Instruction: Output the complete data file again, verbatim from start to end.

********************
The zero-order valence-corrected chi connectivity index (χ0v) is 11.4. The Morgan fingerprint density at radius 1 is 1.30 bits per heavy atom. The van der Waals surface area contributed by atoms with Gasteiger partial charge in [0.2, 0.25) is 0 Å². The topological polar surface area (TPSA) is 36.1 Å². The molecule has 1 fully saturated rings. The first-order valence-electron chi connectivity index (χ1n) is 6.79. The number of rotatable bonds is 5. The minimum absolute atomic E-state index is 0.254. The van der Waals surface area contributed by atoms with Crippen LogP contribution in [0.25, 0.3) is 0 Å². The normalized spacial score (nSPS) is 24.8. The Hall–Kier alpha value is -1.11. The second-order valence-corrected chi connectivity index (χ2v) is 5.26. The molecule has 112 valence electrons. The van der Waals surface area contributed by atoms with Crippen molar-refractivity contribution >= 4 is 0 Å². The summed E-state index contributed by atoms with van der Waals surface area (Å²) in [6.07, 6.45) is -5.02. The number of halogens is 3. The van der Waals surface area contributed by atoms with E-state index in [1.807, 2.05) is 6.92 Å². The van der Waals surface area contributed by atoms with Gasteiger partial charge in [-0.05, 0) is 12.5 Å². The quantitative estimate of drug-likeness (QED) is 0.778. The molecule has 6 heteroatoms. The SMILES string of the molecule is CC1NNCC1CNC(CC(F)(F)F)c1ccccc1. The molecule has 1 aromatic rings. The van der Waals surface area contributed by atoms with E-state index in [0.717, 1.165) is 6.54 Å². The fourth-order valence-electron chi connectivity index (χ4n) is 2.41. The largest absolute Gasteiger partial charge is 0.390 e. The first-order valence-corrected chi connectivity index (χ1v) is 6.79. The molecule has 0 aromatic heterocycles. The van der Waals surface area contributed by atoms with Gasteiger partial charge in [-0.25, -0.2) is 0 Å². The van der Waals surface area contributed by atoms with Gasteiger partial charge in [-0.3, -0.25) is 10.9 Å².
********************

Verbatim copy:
The zero-order valence-corrected chi connectivity index (χ0v) is 11.4. The Morgan fingerprint density at radius 1 is 1.30 bits per heavy atom. The van der Waals surface area contributed by atoms with Gasteiger partial charge in [0.2, 0.25) is 0 Å². The topological polar surface area (TPSA) is 36.1 Å². The molecule has 1 fully saturated rings. The first-order valence-electron chi connectivity index (χ1n) is 6.79. The number of rotatable bonds is 5. The minimum absolute atomic E-state index is 0.254. The van der Waals surface area contributed by atoms with Crippen LogP contribution in [0.25, 0.3) is 0 Å². The normalized spacial score (nSPS) is 24.8. The Hall–Kier alpha value is -1.11. The second-order valence-corrected chi connectivity index (χ2v) is 5.26. The molecule has 112 valence electrons. The van der Waals surface area contributed by atoms with Crippen molar-refractivity contribution >= 4 is 0 Å². The summed E-state index contributed by atoms with van der Waals surface area (Å²) in [6.07, 6.45) is -5.02. The number of halogens is 3. The van der Waals surface area contributed by atoms with E-state index in [1.807, 2.05) is 6.92 Å². The van der Waals surface area contributed by atoms with Gasteiger partial charge in [-0.05, 0) is 12.5 Å². The quantitative estimate of drug-likeness (QED) is 0.778. The molecule has 6 heteroatoms. The SMILES string of the molecule is CC1NNCC1CNC(CC(F)(F)F)c1ccccc1. The molecule has 1 aromatic rings. The van der Waals surface area contributed by atoms with E-state index in [0.717, 1.165) is 6.54 Å². The fourth-order valence-electron chi connectivity index (χ4n) is 2.41. The largest absolute Gasteiger partial charge is 0.390 e. The first-order valence-corrected chi connectivity index (χ1v) is 6.79. The molecule has 0 aromatic heterocycles. The van der Waals surface area contributed by atoms with Gasteiger partial charge in [-0.25, -0.2) is 0 Å². The van der Waals surface area contributed by atoms with Gasteiger partial charge in [-0.3, -0.25) is 10.9 Å².